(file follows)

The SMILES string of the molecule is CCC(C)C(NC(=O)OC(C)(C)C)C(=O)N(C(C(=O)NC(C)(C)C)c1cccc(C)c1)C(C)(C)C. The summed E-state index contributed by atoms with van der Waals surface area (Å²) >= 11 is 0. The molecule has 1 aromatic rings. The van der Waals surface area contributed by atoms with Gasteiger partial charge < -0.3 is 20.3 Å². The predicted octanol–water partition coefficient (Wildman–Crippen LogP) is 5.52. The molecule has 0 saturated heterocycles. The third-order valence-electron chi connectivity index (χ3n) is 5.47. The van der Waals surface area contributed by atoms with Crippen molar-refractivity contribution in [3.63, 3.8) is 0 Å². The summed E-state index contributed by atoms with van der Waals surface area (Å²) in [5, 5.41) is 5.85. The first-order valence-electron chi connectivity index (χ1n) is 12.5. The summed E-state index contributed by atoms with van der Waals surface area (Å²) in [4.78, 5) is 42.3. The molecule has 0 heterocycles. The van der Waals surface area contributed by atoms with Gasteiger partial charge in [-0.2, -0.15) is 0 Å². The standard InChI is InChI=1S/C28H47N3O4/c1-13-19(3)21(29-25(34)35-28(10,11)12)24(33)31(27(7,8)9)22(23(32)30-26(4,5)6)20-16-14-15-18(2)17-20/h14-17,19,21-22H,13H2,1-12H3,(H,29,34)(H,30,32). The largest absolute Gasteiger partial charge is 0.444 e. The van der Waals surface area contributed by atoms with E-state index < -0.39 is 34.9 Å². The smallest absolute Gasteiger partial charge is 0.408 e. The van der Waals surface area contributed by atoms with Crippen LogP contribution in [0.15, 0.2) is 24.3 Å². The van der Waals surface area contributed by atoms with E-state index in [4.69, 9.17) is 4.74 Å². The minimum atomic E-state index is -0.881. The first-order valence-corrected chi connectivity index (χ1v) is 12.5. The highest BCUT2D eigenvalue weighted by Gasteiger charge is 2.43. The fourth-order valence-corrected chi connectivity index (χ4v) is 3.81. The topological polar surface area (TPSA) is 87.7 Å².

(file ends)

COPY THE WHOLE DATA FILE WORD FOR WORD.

The SMILES string of the molecule is CCC(C)C(NC(=O)OC(C)(C)C)C(=O)N(C(C(=O)NC(C)(C)C)c1cccc(C)c1)C(C)(C)C. The summed E-state index contributed by atoms with van der Waals surface area (Å²) >= 11 is 0. The molecule has 1 aromatic rings. The van der Waals surface area contributed by atoms with Gasteiger partial charge < -0.3 is 20.3 Å². The predicted octanol–water partition coefficient (Wildman–Crippen LogP) is 5.52. The molecule has 0 saturated heterocycles. The third-order valence-electron chi connectivity index (χ3n) is 5.47. The van der Waals surface area contributed by atoms with Crippen molar-refractivity contribution in [3.63, 3.8) is 0 Å². The summed E-state index contributed by atoms with van der Waals surface area (Å²) in [5, 5.41) is 5.85. The first-order valence-electron chi connectivity index (χ1n) is 12.5. The summed E-state index contributed by atoms with van der Waals surface area (Å²) in [4.78, 5) is 42.3. The molecule has 0 heterocycles. The van der Waals surface area contributed by atoms with Gasteiger partial charge in [-0.2, -0.15) is 0 Å². The standard InChI is InChI=1S/C28H47N3O4/c1-13-19(3)21(29-25(34)35-28(10,11)12)24(33)31(27(7,8)9)22(23(32)30-26(4,5)6)20-16-14-15-18(2)17-20/h14-17,19,21-22H,13H2,1-12H3,(H,29,34)(H,30,32). The largest absolute Gasteiger partial charge is 0.444 e. The van der Waals surface area contributed by atoms with E-state index < -0.39 is 34.9 Å². The smallest absolute Gasteiger partial charge is 0.408 e. The van der Waals surface area contributed by atoms with Crippen LogP contribution in [0.15, 0.2) is 24.3 Å². The van der Waals surface area contributed by atoms with E-state index in [4.69, 9.17) is 4.74 Å². The minimum atomic E-state index is -0.881. The first-order valence-corrected chi connectivity index (χ1v) is 12.5. The highest BCUT2D eigenvalue weighted by Gasteiger charge is 2.43. The fourth-order valence-corrected chi connectivity index (χ4v) is 3.81. The topological polar surface area (TPSA) is 87.7 Å².